The leak has made news not only for shedding light on the financial affairs of the super-rich, but also for showing how tax havens can operate across borders.
OTTAWA — Prime Minister Justin Trudeau is once again fighting off accusations of tax hypocrisy after his top fundraiser was named in a leaked trove of documents relating to offshore tax havens.
Under a barrage of opposition questions, Trudeau declined to comment on the case of Stephen Bronfman but promised the government is “fully committed to fighting tax avoidance and tax evasion” and said the Canada Revenue Agency “pursues all infringers.”
Bronfman, for his part, said his involvement with a trust in the Cayman Islands was limited to a single loan made decades ago. He said he has not used offshore trusts to avoid paying taxes. “Stephen Bronfman is a proud Canadian and has always fully complied with all legal requirements, including with respect to taxes,” his statement said.
It’s yet another headache on the finance file for Trudeau, following controversies over his small business tax reforms, the CRA’s practices around employee benefits and disability tax credits and the personal financial arrangements of Finance Minister Bill Morneau.
The Bronfman news came out of the Paradise Papers, a massive batch of documents leaked to a German newspaper and shared within the International Consortium of Investigative Journalists, which in Canada includes the CBC and Toronto Star. The leak contained 13.4 million documents from law firms specializing in offshore accounts, the bulk of them from a firm called Appleby. It identifies more than 3,000 Canadian individuals and companies connected to offshore accounts.
Among the records is a register of investors in Madagascar Oil, which lists former prime minister Jean Chretien as having received 100,000 stock options.
Chretien says Madagascar Oil was a client of Heenan Blaikie, a now-defunct Canadian law firm. As a lawyer with the firm, Chretien said he did some work for Madagascar Oil but all fees were billed by and paid to the law firm itself.
“I never received any share options and I never had a bank account outside Canada,” Chretien said in a statement Monday. “Any news report that suggests I have or ever had or was associated in any way with any offshore account is false.” Neither the CRA nor any court has determined the Canadians did anything wrong.
The leak has made news around the world not only for shedding light on the financial affairs of the super-rich, but also for showing how tax havens can operate across borders to shelter income.
The revelation that Bronfman — a confidant of Trudeau who became the party’s top fundraiser — had loaned US$5 million to a Cayman Islands trust gave fresh fuel to the opposition parties, who are eagerly working to portray the Liberals as going soft on wealthy friends while cracking down on everyone else.
On Monday, Trudeau repeatedly pointed out that his government has raised taxes on the highest earners, reduced them for lower tax brackets, and pumped nearly a billion dollars into fighting tax evasion. But Conservative finance critic Pierre Poilievre demanded to know who the tax collectors are being instructed to go after.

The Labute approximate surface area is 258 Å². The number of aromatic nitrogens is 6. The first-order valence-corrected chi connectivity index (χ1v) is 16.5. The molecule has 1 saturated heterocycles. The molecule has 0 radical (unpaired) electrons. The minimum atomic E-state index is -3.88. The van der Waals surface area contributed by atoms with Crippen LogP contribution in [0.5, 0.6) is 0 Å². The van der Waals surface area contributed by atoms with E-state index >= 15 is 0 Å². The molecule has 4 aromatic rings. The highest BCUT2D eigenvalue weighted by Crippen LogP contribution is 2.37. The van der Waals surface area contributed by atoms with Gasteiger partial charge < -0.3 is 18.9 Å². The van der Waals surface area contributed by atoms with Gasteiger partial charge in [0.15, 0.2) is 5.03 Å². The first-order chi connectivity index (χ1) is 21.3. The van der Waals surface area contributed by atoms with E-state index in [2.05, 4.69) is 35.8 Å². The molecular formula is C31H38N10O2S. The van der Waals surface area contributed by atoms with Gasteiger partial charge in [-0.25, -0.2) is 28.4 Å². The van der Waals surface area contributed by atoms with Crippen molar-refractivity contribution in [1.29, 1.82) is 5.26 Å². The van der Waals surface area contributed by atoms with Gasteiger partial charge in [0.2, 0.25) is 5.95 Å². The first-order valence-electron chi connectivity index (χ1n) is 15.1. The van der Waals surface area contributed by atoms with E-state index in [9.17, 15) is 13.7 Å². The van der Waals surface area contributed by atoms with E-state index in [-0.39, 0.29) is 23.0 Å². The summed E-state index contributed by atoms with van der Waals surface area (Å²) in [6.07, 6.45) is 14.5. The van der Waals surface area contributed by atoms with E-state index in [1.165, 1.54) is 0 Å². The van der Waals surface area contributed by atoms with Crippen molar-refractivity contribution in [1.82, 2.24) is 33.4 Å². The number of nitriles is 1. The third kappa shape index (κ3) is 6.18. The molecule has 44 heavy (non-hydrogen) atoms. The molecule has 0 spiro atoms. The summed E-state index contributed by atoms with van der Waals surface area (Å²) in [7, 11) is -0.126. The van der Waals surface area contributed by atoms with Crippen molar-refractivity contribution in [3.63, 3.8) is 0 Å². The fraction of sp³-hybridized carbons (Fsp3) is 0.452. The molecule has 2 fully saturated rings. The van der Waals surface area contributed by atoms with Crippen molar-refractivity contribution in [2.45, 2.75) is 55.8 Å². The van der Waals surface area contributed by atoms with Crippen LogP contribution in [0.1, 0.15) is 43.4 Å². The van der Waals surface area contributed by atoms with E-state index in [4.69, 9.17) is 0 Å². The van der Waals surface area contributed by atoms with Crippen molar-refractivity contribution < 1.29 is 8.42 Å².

“Have they gone after the billionaire Bronfman family, or have they instead decided to go after people suffering with diabetes, or minimum wage-earning waitresses who enjoy a small chicken sandwich at the end of the shift, or small businesses and farmers?” he asked. “When will this high tax hypocrisy come to an end?”
The NDP’s Guy Caron said the Trudeau government has done nothing about offshore tax havens since the last leak of offshore documents, the Panama Papers.
“The stats the prime minister is quoting actually shows his government is doing a good job going after the small taxpayer, going after the ordinary Canadians, but they always let the big fish go,” he said.
The opposition also hammered Trudeau for bringing Bronfman to the 2016 state dinner in Washington, D.C., rather than someone such as Natural Resources Minister Jim Carr.
In his statement, Bronfman defended himself against any wrongdoing, saying his only involvement with the Cayman Islands trust was a “single loan made over a quarter century ago,” which was repaid in five months.
“Stephen Bronfman has never funded nor used offshore trusts,” the statement said. “His Canadian trusts have paid all taxes on all their income to the Canadian government.”
The trust Bronfman made the loan to is run by another well-connected family, the Kolbers. Retired senator Leo Kolber was a key Liberal fundraiser when another Trudeau ran the party, Justin’s father Pierre.
The document leak comes with terrible timing for the government, which just spent months fighting a pitched political battle over small business tax reforms. It ultimately scaled back many of the measures, particularly those that would have hurt farmers.
Then a series of stories came out about the CRA adopting stricter interpretations of its tax guidelines. The government had to publicly instruct the CRA to backtrack on taxing retail employee benefits, and it is still under fire over the CRA’s tightened rules for how people can qualify for a disability tax credit.
The Paradise Papers opens up a new avenue of attack for the opposition — particularly for the NDP, who have been the most vocal party about going after tax havens.
NDP MP Alexandre Boulerice said his party will be looking at its options to press the issue in parliamentary committees and perhaps call new expert testimony. “We have many tools that are available and we will explore everything,” he said.
Revenue Minister Diane Lebouthillier told reporters that Canadians have every reason to be angry about revelations of tax avoidance schemes, but that the agency is cracking down on any illegal activity.
The CRA says it is conducting more than 990 audits and more than 42 criminal investigations related to offshore tax avoidance.